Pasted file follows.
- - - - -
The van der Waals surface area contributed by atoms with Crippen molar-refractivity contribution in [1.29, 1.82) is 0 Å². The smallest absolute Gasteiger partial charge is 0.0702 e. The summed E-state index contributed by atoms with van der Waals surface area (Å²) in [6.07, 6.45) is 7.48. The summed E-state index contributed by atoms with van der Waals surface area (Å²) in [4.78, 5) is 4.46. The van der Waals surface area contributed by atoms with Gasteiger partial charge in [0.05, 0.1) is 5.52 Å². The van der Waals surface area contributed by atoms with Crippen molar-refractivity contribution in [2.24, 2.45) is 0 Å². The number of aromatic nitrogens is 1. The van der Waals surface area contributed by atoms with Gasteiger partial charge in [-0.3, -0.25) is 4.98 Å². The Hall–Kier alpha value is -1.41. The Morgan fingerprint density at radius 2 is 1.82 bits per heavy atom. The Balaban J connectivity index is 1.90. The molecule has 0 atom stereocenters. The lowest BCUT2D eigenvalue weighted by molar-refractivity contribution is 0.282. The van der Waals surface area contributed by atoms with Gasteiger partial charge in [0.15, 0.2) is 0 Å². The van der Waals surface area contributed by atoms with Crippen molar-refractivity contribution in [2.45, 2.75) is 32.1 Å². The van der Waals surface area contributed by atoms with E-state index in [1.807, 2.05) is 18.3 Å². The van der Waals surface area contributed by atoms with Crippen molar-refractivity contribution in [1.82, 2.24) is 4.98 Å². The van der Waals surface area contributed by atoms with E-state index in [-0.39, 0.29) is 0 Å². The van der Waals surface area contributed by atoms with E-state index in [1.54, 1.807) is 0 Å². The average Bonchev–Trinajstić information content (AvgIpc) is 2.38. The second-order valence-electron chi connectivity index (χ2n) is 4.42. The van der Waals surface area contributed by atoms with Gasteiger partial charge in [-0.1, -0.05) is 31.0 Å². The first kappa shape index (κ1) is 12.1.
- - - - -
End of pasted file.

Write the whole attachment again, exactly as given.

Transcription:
The van der Waals surface area contributed by atoms with Crippen molar-refractivity contribution in [1.29, 1.82) is 0 Å². The smallest absolute Gasteiger partial charge is 0.0702 e. The summed E-state index contributed by atoms with van der Waals surface area (Å²) in [6.07, 6.45) is 7.48. The summed E-state index contributed by atoms with van der Waals surface area (Å²) in [4.78, 5) is 4.46. The van der Waals surface area contributed by atoms with Gasteiger partial charge in [0.05, 0.1) is 5.52 Å². The van der Waals surface area contributed by atoms with Crippen molar-refractivity contribution in [2.24, 2.45) is 0 Å². The number of aromatic nitrogens is 1. The van der Waals surface area contributed by atoms with Gasteiger partial charge in [-0.3, -0.25) is 4.98 Å². The Hall–Kier alpha value is -1.41. The Morgan fingerprint density at radius 2 is 1.82 bits per heavy atom. The Balaban J connectivity index is 1.90. The molecule has 0 atom stereocenters. The lowest BCUT2D eigenvalue weighted by molar-refractivity contribution is 0.282. The van der Waals surface area contributed by atoms with Gasteiger partial charge in [0.15, 0.2) is 0 Å². The van der Waals surface area contributed by atoms with Crippen molar-refractivity contribution in [2.45, 2.75) is 32.1 Å². The van der Waals surface area contributed by atoms with E-state index in [1.807, 2.05) is 18.3 Å². The van der Waals surface area contributed by atoms with Crippen molar-refractivity contribution in [1.82, 2.24) is 4.98 Å². The van der Waals surface area contributed by atoms with E-state index in [-0.39, 0.29) is 0 Å². The van der Waals surface area contributed by atoms with E-state index in [1.54, 1.807) is 0 Å². The average Bonchev–Trinajstić information content (AvgIpc) is 2.38. The second-order valence-electron chi connectivity index (χ2n) is 4.42. The van der Waals surface area contributed by atoms with Gasteiger partial charge in [-0.1, -0.05) is 31.0 Å². The first kappa shape index (κ1) is 12.1.